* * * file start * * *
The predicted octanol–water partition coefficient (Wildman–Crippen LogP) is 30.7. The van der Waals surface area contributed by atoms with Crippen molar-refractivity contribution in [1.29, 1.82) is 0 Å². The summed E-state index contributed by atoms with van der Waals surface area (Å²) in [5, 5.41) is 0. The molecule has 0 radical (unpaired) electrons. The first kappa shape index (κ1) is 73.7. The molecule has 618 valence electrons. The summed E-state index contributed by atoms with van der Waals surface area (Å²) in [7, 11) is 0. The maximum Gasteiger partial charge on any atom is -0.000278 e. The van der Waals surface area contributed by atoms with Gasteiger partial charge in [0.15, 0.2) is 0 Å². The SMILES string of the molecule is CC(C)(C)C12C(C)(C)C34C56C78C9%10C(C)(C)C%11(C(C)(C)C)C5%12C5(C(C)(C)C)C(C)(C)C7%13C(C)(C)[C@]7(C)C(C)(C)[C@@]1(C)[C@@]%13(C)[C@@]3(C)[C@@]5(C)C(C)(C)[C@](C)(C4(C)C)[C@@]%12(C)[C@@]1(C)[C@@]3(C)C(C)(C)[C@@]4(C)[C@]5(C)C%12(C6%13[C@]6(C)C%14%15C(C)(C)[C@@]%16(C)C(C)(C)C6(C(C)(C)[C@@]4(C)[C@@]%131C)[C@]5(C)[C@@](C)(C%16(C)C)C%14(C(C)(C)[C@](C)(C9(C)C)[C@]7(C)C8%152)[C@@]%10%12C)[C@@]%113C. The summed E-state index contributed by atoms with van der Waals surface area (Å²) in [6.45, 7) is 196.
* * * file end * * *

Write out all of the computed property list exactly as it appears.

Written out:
The predicted octanol–water partition coefficient (Wildman–Crippen LogP) is 30.7. The van der Waals surface area contributed by atoms with Crippen molar-refractivity contribution in [1.29, 1.82) is 0 Å². The summed E-state index contributed by atoms with van der Waals surface area (Å²) in [5, 5.41) is 0. The molecule has 0 radical (unpaired) electrons. The first kappa shape index (κ1) is 73.7. The molecule has 618 valence electrons. The summed E-state index contributed by atoms with van der Waals surface area (Å²) in [7, 11) is 0. The maximum Gasteiger partial charge on any atom is -0.000278 e. The van der Waals surface area contributed by atoms with Gasteiger partial charge in [0.15, 0.2) is 0 Å². The SMILES string of the molecule is CC(C)(C)C12C(C)(C)C34C56C78C9%10C(C)(C)C%11(C(C)(C)C)C5%12C5(C(C)(C)C)C(C)(C)C7%13C(C)(C)[C@]7(C)C(C)(C)[C@@]1(C)[C@@]%13(C)[C@@]3(C)[C@@]5(C)C(C)(C)[C@](C)(C4(C)C)[C@@]%12(C)[C@@]1(C)[C@@]3(C)C(C)(C)[C@@]4(C)[C@]5(C)C%12(C6%13[C@]6(C)C%14%15C(C)(C)[C@@]%16(C)C(C)(C)C6(C(C)(C)[C@@]4(C)[C@@]%131C)[C@]5(C)[C@@](C)(C%16(C)C)C%14(C(C)(C)[C@](C)(C9(C)C)[C@]7(C)C8%152)[C@@]%10%12C)[C@@]%113C. The summed E-state index contributed by atoms with van der Waals surface area (Å²) in [6.45, 7) is 196.